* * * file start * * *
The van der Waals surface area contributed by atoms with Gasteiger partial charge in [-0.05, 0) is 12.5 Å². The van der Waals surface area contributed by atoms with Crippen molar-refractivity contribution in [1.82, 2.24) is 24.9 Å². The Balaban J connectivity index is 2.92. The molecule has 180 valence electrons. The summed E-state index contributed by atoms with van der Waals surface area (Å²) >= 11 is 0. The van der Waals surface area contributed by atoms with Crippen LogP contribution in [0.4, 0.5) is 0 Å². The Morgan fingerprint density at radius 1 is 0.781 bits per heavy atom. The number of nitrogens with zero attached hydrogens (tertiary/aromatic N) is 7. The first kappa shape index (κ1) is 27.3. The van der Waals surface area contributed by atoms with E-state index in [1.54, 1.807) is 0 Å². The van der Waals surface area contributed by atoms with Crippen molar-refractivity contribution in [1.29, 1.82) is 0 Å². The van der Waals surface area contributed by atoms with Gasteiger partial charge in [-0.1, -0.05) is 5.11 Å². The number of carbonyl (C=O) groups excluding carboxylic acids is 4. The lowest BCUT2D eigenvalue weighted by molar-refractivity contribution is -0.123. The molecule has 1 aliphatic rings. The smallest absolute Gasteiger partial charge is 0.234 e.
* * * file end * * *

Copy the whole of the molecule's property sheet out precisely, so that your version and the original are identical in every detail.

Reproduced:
The van der Waals surface area contributed by atoms with Gasteiger partial charge in [-0.05, 0) is 12.5 Å². The van der Waals surface area contributed by atoms with Crippen molar-refractivity contribution in [1.82, 2.24) is 24.9 Å². The Balaban J connectivity index is 2.92. The molecule has 180 valence electrons. The summed E-state index contributed by atoms with van der Waals surface area (Å²) >= 11 is 0. The van der Waals surface area contributed by atoms with Crippen LogP contribution in [0.4, 0.5) is 0 Å². The Morgan fingerprint density at radius 1 is 0.781 bits per heavy atom. The number of nitrogens with zero attached hydrogens (tertiary/aromatic N) is 7. The first kappa shape index (κ1) is 27.3. The van der Waals surface area contributed by atoms with E-state index in [1.54, 1.807) is 0 Å². The van der Waals surface area contributed by atoms with Crippen molar-refractivity contribution in [1.29, 1.82) is 0 Å². The van der Waals surface area contributed by atoms with Gasteiger partial charge in [-0.1, -0.05) is 5.11 Å². The number of carbonyl (C=O) groups excluding carboxylic acids is 4. The lowest BCUT2D eigenvalue weighted by molar-refractivity contribution is -0.123. The molecule has 1 aliphatic rings. The smallest absolute Gasteiger partial charge is 0.234 e.